Review: Boy (Summerhall)
Updated: Jul 28
Carly Wij’s two-hander toys with gender but is not progressive enough to play with the big kids
“That’s the difference between boys and girls: one has something where the other has nothing.” We are well beyond defining gender in such narrow terms of course, but it is a line that epitomises the tone of Carly Wij’s Boy: a complicated story about gender, told through the eyes of children. It is based on the real-life experiences of David Reimer, a Canadian who was raised as a girl after his penis was severely injured in a medical accident, and ultimately came to identify as a man.
Performed by Jeroen van der Ven and Vanja maria Godee, the story is told through dolls and stuffed toys. Their delivery is excitable, even competitive and stroppy at times, mimicking children at play. It is a creative and effective way to convey the strangeness of the story through a child’s eyes and makes the darker moments of the play all the more impactful without becoming insensitive. It also allows for storytelling that juxtaposes itself; it is at once a cautionary bedtime story, a modern tragedy, and a front-page tabloid article.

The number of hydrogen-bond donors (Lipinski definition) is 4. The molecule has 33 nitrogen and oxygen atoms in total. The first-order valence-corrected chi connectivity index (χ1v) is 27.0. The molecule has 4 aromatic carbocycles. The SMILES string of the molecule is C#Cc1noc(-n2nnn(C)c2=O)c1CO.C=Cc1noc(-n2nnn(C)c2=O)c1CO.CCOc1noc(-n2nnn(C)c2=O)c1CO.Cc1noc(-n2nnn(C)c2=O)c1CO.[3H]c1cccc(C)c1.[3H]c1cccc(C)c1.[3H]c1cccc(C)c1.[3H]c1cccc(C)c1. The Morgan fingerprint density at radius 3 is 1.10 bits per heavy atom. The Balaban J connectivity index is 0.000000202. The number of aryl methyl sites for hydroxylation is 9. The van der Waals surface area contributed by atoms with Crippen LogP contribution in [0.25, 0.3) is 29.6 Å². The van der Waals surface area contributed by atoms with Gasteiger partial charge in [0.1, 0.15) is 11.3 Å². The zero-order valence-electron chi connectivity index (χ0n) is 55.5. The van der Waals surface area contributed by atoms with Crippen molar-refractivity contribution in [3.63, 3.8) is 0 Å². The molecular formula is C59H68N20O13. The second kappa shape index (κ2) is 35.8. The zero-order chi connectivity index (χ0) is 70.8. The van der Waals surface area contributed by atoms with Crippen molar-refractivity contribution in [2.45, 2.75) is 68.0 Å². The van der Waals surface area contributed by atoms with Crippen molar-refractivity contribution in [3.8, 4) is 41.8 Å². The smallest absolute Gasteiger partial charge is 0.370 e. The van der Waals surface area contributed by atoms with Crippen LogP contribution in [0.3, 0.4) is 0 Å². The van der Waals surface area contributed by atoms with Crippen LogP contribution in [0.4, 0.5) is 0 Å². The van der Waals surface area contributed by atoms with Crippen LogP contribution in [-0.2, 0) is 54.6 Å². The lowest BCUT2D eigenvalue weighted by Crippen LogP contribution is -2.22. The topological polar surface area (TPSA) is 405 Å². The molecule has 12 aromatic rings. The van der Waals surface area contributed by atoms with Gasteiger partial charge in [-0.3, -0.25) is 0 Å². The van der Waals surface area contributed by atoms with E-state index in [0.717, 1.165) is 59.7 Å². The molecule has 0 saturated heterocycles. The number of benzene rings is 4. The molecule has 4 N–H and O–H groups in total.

But for all the writing that highlights the stupidly restrictive ways that are used to define gender, the show falls short of recognising the complexity of gender. In fact, the longer the performance wears on, the more it seems to imply that gender is inseparable from sex. It never says this explicitly, but at the same time, it does not do enough to avoid spreading a biologically essentialist view of gender. In other words, it comes too close to implying that someone who is born a boy will always be a boy; that the urge to play with screwdrivers instead of dolls will always win out.
This is a play that would have been at home on a stage about twenty to thirty years ago, when instances of someone transitioning between genders were treated as an anomaly, something almost out of science fiction, and that certainly bears no relevance to anyone in the audience. Reimer’s story is worth returning to, but it is necessary to handle it with care. Today, in Edinburgh in 2022, it is not good enough to imply that gender is what is, or even was, in your pants. Two stars.
Whispers from the Crowd: "I'm in shock. It's a horrible story, beautifully told. The worry is that transphobes will take it the wrong way. It's not about that. It's actually about being yourself."
Boy will run at Summerhall in the Main Hall until August 28th